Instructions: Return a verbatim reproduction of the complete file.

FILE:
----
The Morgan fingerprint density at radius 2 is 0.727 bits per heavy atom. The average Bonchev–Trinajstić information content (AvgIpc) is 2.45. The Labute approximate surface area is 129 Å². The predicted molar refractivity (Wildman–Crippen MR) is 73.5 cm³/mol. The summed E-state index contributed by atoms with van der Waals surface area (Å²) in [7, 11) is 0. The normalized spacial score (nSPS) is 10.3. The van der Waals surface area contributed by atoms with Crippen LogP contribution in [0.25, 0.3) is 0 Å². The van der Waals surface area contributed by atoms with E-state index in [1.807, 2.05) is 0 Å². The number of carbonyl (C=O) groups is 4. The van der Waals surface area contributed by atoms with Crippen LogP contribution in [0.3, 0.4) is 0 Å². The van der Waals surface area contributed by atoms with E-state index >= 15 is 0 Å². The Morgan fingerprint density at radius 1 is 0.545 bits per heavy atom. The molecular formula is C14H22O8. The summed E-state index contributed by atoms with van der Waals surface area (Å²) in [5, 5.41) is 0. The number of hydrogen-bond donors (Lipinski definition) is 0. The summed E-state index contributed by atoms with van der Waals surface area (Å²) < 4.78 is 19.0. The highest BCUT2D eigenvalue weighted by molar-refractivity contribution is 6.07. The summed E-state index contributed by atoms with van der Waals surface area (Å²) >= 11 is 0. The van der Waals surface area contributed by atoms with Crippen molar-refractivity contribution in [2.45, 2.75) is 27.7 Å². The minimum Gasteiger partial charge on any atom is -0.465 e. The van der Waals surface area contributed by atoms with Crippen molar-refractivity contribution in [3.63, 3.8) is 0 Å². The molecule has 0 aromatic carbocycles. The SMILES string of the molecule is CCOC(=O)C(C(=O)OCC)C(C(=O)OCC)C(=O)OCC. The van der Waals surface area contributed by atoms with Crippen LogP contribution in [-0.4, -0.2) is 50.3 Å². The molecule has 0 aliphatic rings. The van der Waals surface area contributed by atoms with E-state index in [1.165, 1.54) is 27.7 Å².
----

The Morgan fingerprint density at radius 2 is 0.727 bits per heavy atom. The average Bonchev–Trinajstić information content (AvgIpc) is 2.45. The Labute approximate surface area is 129 Å². The predicted molar refractivity (Wildman–Crippen MR) is 73.5 cm³/mol. The summed E-state index contributed by atoms with van der Waals surface area (Å²) in [7, 11) is 0. The normalized spacial score (nSPS) is 10.3. The van der Waals surface area contributed by atoms with Crippen LogP contribution in [0.25, 0.3) is 0 Å². The van der Waals surface area contributed by atoms with E-state index in [1.807, 2.05) is 0 Å². The number of carbonyl (C=O) groups is 4. The van der Waals surface area contributed by atoms with Crippen LogP contribution in [0.3, 0.4) is 0 Å². The van der Waals surface area contributed by atoms with E-state index >= 15 is 0 Å². The Morgan fingerprint density at radius 1 is 0.545 bits per heavy atom. The molecular formula is C14H22O8. The summed E-state index contributed by atoms with van der Waals surface area (Å²) in [5, 5.41) is 0. The number of hydrogen-bond donors (Lipinski definition) is 0. The summed E-state index contributed by atoms with van der Waals surface area (Å²) < 4.78 is 19.0. The highest BCUT2D eigenvalue weighted by molar-refractivity contribution is 6.07. The summed E-state index contributed by atoms with van der Waals surface area (Å²) >= 11 is 0. The van der Waals surface area contributed by atoms with Crippen molar-refractivity contribution in [2.45, 2.75) is 27.7 Å². The minimum Gasteiger partial charge on any atom is -0.465 e. The van der Waals surface area contributed by atoms with Crippen molar-refractivity contribution in [3.63, 3.8) is 0 Å². The molecule has 0 aromatic carbocycles. The SMILES string of the molecule is CCOC(=O)C(C(=O)OCC)C(C(=O)OCC)C(=O)OCC. The van der Waals surface area contributed by atoms with Crippen LogP contribution in [-0.4, -0.2) is 50.3 Å². The molecule has 0 aliphatic rings. The van der Waals surface area contributed by atoms with E-state index in [1.165, 1.54) is 27.7 Å².